Software integrations: Essential to Horry County’s IT strategy

Government building

More than a decade ago, Horry County had an ambitious goal: Replace all of its AS/400 applications.

An undertaking in itself, the South Carolinian county decided to make the most out of this transitional time by implementing OnBase to streamline content access.

Because staff were already learning new systems, officials wanted to make it easy for them to find needed information without having to learn another new process. Integrating OnBase with these line-of-business (LOB) applications made it possible.

“Our strategy was, since we were replacing all of these applications, let’s make it so our users don’t have to learn anything new,” said Tim Oliver, CIO of Horry County. “We set it up so there are hotkeys for indexing/scanning and retrieving documents. So for our users, they didn’t have to learn another new application. OnBase is behind the scenes giving them all of this power.”

Streamlines content access by eliminating information silos

By integrating with the county’s LOB applications, staff have access to all needed documents – regardless of what department created them.

Since everything the local government does is location-based, the county made one of its document keywords – or ways to search/find related content stored in OnBase – pin or location. Now, staff working in their LOB systems can type in that location number and receive a list of all content related to that point. For staff working in areas like permitting or public works, it means they can see all documentation associated with a specific point on a map, regardless of what department uploaded the content.

“It grew our strategy into no longer being siloed in the way we access information,” Oliver said. “That really became critical and important to us – it’s changing how we do business today.”

Instant info access helps saves lives

That change is evident in the way Horry County provides information to its first responders for emergencies. Within the 3 to 5 minutes they have to arrive on scene, OnBase on mobile applications provide them with access to all the information they need.

For instance, they can view photos from the Assessor’s Office when an assessor was out in the field. They can see sketches of new additions to buildings as well as floor plans. If it’s a commercial structure, they can view pre-plans with disaster information, shut-off valves and the location of hazardous materials.

It all plays a part in the county’s strategy to make this information available to those who need it, no matter their location, especially when every second counts. For example, if someone is trapped in a building during an emergency, first responders will instantly have the information they need to create the best rescue plan.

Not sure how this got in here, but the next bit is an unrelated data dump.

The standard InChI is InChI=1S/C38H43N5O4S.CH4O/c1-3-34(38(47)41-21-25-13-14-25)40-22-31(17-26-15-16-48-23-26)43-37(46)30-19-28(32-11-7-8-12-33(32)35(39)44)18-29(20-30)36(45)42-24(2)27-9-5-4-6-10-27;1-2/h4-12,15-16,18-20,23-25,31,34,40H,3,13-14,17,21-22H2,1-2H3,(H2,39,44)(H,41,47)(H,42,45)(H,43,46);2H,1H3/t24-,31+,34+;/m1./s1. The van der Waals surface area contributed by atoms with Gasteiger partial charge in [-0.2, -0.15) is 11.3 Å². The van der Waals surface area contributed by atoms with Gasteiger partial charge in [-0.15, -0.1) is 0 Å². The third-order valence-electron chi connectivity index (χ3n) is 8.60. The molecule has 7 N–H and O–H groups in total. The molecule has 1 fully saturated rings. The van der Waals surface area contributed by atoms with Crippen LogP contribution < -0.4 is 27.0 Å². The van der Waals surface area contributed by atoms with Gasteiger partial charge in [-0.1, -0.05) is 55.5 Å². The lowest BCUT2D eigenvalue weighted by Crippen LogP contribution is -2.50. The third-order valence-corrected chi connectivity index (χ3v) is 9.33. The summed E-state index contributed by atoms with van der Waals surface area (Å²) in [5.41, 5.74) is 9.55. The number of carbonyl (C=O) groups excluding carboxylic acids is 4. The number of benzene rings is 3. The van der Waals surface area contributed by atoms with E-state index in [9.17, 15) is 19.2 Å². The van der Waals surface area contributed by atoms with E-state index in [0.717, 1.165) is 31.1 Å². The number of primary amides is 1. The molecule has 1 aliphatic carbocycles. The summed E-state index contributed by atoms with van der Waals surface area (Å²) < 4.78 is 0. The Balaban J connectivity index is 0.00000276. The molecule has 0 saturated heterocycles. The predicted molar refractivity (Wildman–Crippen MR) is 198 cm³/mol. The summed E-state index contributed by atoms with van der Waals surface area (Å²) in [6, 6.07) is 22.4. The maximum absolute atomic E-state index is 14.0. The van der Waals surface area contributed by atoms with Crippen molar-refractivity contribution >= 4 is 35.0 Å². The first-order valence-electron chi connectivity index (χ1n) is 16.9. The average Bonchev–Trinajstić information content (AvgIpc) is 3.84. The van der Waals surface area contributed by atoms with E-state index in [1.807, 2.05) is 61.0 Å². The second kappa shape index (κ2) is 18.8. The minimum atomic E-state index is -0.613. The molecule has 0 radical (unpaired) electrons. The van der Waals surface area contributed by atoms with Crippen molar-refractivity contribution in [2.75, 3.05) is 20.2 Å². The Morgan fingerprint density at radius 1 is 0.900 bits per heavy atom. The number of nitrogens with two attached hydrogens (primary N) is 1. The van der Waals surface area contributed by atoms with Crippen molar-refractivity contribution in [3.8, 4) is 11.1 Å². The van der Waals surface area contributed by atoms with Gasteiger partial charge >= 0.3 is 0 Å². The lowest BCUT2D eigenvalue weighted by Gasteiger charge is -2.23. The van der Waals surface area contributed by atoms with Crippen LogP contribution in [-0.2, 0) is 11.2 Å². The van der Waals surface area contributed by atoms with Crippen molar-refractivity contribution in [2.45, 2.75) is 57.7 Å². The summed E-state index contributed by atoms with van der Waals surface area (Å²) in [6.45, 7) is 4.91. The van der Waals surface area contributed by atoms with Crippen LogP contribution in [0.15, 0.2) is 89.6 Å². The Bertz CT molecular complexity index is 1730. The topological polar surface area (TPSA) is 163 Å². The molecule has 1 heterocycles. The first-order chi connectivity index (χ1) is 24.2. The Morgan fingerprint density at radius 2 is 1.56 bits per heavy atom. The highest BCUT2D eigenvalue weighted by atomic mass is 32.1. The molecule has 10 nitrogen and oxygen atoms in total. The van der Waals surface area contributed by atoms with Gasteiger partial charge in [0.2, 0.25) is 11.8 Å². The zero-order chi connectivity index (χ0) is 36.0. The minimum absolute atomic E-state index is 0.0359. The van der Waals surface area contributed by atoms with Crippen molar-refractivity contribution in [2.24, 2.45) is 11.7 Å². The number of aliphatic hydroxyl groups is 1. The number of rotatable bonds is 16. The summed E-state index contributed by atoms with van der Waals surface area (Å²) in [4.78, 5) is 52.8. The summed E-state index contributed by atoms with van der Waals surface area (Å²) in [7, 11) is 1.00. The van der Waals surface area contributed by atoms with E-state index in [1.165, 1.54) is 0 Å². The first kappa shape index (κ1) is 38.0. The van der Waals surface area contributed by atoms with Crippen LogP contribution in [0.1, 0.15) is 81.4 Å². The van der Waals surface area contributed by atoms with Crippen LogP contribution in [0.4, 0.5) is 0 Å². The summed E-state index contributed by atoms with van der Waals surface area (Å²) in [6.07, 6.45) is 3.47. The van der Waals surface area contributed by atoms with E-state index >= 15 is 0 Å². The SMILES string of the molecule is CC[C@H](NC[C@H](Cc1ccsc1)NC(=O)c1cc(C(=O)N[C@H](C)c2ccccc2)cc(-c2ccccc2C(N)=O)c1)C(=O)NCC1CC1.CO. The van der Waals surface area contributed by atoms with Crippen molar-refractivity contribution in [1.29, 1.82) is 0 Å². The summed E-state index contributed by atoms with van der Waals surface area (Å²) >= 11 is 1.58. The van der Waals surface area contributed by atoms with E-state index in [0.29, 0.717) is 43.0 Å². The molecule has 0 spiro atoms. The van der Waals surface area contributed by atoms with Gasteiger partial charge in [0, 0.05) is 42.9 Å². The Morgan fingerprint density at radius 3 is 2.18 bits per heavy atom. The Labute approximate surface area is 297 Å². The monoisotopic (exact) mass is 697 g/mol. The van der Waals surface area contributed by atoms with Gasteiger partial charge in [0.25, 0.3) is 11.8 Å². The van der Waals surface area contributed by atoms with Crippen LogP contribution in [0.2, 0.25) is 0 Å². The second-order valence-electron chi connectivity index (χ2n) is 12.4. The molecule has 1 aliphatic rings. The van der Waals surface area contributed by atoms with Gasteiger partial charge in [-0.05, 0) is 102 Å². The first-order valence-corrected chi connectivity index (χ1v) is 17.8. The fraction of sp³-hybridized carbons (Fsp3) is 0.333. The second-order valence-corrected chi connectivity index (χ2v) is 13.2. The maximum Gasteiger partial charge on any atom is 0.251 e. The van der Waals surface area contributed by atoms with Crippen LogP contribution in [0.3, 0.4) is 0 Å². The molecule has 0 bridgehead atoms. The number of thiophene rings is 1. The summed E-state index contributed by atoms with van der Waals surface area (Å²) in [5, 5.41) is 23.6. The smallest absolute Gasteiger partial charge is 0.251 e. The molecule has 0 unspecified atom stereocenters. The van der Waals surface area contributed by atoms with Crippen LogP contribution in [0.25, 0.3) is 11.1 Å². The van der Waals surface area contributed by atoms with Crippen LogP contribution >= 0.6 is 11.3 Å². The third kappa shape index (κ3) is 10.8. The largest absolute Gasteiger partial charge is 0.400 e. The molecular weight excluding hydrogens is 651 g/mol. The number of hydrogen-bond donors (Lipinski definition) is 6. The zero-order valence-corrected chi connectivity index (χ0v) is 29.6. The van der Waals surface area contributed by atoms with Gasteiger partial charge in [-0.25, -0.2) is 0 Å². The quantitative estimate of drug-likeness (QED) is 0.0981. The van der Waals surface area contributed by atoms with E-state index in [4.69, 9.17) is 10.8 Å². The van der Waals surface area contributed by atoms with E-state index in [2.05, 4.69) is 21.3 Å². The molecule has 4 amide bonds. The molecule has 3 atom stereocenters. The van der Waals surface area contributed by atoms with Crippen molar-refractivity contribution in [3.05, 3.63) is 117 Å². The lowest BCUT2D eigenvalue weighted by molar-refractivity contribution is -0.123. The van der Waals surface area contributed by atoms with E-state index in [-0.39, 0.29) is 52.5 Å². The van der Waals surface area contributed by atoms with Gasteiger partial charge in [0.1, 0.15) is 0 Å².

“We’re now making these documents available on mobile devices in times that are critical,” Oliver said. “And, because of the way we’ve written our application, our first responders don’t have to do anything – based on the incident type and location, OnBase automatically provides them with the documents that are pertinent to the call.”

Mobile integration yields 50 percent productivity boost

Horry County took its integration strategy even further, transforming the way it collects information for property records. What was once a paper-intensive process – involving assessors filling out property cards manually, bringing them back to the office and keying them into the system – is now done digitally.

While out in the field, assessors fill out property record cards in OnBase on their iPads. Because they’re capturing this content digitally, they now have the opportunity to also take pictures of all four sides of the structure as well as a building sketch. Once complete, they hit submit and all of the information is immediately sent back to the office for processing.

Last year, the Assessor’s Office only had budget to buy 10 of the 30 assessors iPads for work out in the field. However, the switch from paper has paid off.

“We noticed a 50 percent efficiency increase on iPad users versus paper users,” Oliver said. “That’s really exciting to see. It’s changing the way we do business at the county.”

Think enterprise integrations from the beginning

The positive change in business management was the direct result of having a solid software integration strategy in place – especially for its important systems like GIS and Azteca Cityworks. Oliver encourages those getting started with OnBase – or even thinking about implementing an enterprise content management system – to make sure they keep focused on their desired end result.

“Think outside of the box,” he said. “When you start your integrations development, take time to think about your endgame – making data accessible to everyone who needs it. Don’t just think of it in these silos of applications like the Assessor’s Office or permits, etc. Think of it holistically. If we hadn’t, our ability to deliver to staff and constituents would have been seriously impacted.”

And in the end, delivering the best constituent service is what it’s all about.

Katie Alberti

Katie Alberti is the product marketing specialist for integrations at Hyland, Creator of OnBase. She joined the company in 2012 as a content strategist and spent the last few years focusing on marketing OnBase for back office departments. Prior to joining Hyland, Katie was a writer and reporter for nearly 10 years, covering state and local news. She received her bachelor’s degree in magazine journalism from Kent State University as well as her master of arts in teaching, integrated language arts curriculum and instruction.

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